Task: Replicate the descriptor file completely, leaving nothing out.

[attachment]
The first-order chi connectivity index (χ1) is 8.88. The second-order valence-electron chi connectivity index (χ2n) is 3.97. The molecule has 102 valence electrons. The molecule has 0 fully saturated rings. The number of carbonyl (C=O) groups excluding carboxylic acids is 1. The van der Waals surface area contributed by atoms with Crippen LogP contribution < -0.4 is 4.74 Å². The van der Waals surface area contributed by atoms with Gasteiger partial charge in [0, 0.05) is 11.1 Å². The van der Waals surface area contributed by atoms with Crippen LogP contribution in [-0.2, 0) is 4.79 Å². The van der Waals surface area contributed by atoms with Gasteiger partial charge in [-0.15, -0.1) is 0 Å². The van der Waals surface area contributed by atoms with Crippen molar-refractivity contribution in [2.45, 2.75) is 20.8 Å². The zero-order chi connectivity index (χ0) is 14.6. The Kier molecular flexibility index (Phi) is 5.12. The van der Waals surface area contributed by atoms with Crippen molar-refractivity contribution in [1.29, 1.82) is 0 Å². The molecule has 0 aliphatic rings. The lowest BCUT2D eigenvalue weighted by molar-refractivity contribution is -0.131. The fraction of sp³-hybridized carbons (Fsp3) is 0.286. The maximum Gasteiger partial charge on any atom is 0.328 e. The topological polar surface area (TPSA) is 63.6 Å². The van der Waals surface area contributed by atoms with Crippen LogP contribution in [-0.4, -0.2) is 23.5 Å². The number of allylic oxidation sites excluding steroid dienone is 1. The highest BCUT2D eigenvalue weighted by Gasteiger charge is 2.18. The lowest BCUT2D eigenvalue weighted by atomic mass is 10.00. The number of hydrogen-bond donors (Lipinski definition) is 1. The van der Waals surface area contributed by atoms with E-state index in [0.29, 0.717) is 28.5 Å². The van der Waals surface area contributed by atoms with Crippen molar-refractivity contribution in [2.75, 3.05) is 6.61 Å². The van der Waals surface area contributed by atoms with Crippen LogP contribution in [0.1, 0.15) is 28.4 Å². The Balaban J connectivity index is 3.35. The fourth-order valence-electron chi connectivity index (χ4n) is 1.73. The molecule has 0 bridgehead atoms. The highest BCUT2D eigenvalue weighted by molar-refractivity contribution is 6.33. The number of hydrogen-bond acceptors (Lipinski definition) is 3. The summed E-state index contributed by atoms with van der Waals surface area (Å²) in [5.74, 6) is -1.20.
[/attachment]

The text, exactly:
The first-order chi connectivity index (χ1) is 8.88. The second-order valence-electron chi connectivity index (χ2n) is 3.97. The molecule has 102 valence electrons. The molecule has 0 fully saturated rings. The number of carbonyl (C=O) groups excluding carboxylic acids is 1. The van der Waals surface area contributed by atoms with Crippen LogP contribution < -0.4 is 4.74 Å². The van der Waals surface area contributed by atoms with Gasteiger partial charge in [0, 0.05) is 11.1 Å². The van der Waals surface area contributed by atoms with Crippen LogP contribution in [-0.2, 0) is 4.79 Å². The van der Waals surface area contributed by atoms with Gasteiger partial charge in [-0.15, -0.1) is 0 Å². The van der Waals surface area contributed by atoms with Crippen molar-refractivity contribution in [2.45, 2.75) is 20.8 Å². The zero-order chi connectivity index (χ0) is 14.6. The Kier molecular flexibility index (Phi) is 5.12. The van der Waals surface area contributed by atoms with Crippen molar-refractivity contribution in [1.29, 1.82) is 0 Å². The molecule has 0 aliphatic rings. The lowest BCUT2D eigenvalue weighted by molar-refractivity contribution is -0.131. The fraction of sp³-hybridized carbons (Fsp3) is 0.286. The maximum Gasteiger partial charge on any atom is 0.328 e. The topological polar surface area (TPSA) is 63.6 Å². The van der Waals surface area contributed by atoms with Crippen LogP contribution in [-0.4, -0.2) is 23.5 Å². The number of allylic oxidation sites excluding steroid dienone is 1. The highest BCUT2D eigenvalue weighted by Gasteiger charge is 2.18. The lowest BCUT2D eigenvalue weighted by atomic mass is 10.00. The number of hydrogen-bond donors (Lipinski definition) is 1. The van der Waals surface area contributed by atoms with E-state index in [0.29, 0.717) is 28.5 Å². The van der Waals surface area contributed by atoms with Crippen molar-refractivity contribution in [2.75, 3.05) is 6.61 Å². The van der Waals surface area contributed by atoms with Crippen LogP contribution in [0.1, 0.15) is 28.4 Å². The Balaban J connectivity index is 3.35. The fourth-order valence-electron chi connectivity index (χ4n) is 1.73. The molecule has 0 bridgehead atoms. The highest BCUT2D eigenvalue weighted by molar-refractivity contribution is 6.33. The number of hydrogen-bond acceptors (Lipinski definition) is 3. The summed E-state index contributed by atoms with van der Waals surface area (Å²) in [5.74, 6) is -1.20.